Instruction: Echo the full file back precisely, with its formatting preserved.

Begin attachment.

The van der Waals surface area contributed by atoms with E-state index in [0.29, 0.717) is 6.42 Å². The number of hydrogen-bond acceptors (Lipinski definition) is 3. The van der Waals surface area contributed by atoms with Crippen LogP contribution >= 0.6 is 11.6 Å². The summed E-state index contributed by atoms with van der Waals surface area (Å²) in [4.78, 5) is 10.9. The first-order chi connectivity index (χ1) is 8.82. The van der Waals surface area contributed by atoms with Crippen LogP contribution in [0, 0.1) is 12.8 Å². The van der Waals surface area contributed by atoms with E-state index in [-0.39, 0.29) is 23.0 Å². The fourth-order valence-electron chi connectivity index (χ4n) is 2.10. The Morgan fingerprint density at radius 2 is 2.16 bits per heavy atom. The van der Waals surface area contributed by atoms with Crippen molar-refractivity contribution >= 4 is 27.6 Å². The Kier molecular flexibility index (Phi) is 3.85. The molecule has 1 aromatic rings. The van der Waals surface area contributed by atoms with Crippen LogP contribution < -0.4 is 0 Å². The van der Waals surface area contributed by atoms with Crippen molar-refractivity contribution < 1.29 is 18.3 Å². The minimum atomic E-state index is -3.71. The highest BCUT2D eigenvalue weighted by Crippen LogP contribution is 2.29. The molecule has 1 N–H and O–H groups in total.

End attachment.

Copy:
The van der Waals surface area contributed by atoms with E-state index in [0.29, 0.717) is 6.42 Å². The number of hydrogen-bond acceptors (Lipinski definition) is 3. The van der Waals surface area contributed by atoms with Crippen LogP contribution >= 0.6 is 11.6 Å². The summed E-state index contributed by atoms with van der Waals surface area (Å²) in [4.78, 5) is 10.9. The first-order chi connectivity index (χ1) is 8.82. The van der Waals surface area contributed by atoms with Crippen LogP contribution in [0, 0.1) is 12.8 Å². The van der Waals surface area contributed by atoms with E-state index in [-0.39, 0.29) is 23.0 Å². The fourth-order valence-electron chi connectivity index (χ4n) is 2.10. The Morgan fingerprint density at radius 2 is 2.16 bits per heavy atom. The van der Waals surface area contributed by atoms with Crippen molar-refractivity contribution >= 4 is 27.6 Å². The Kier molecular flexibility index (Phi) is 3.85. The molecule has 1 aromatic rings. The van der Waals surface area contributed by atoms with Crippen LogP contribution < -0.4 is 0 Å². The van der Waals surface area contributed by atoms with Crippen molar-refractivity contribution < 1.29 is 18.3 Å². The minimum atomic E-state index is -3.71. The highest BCUT2D eigenvalue weighted by Crippen LogP contribution is 2.29. The molecule has 1 N–H and O–H groups in total.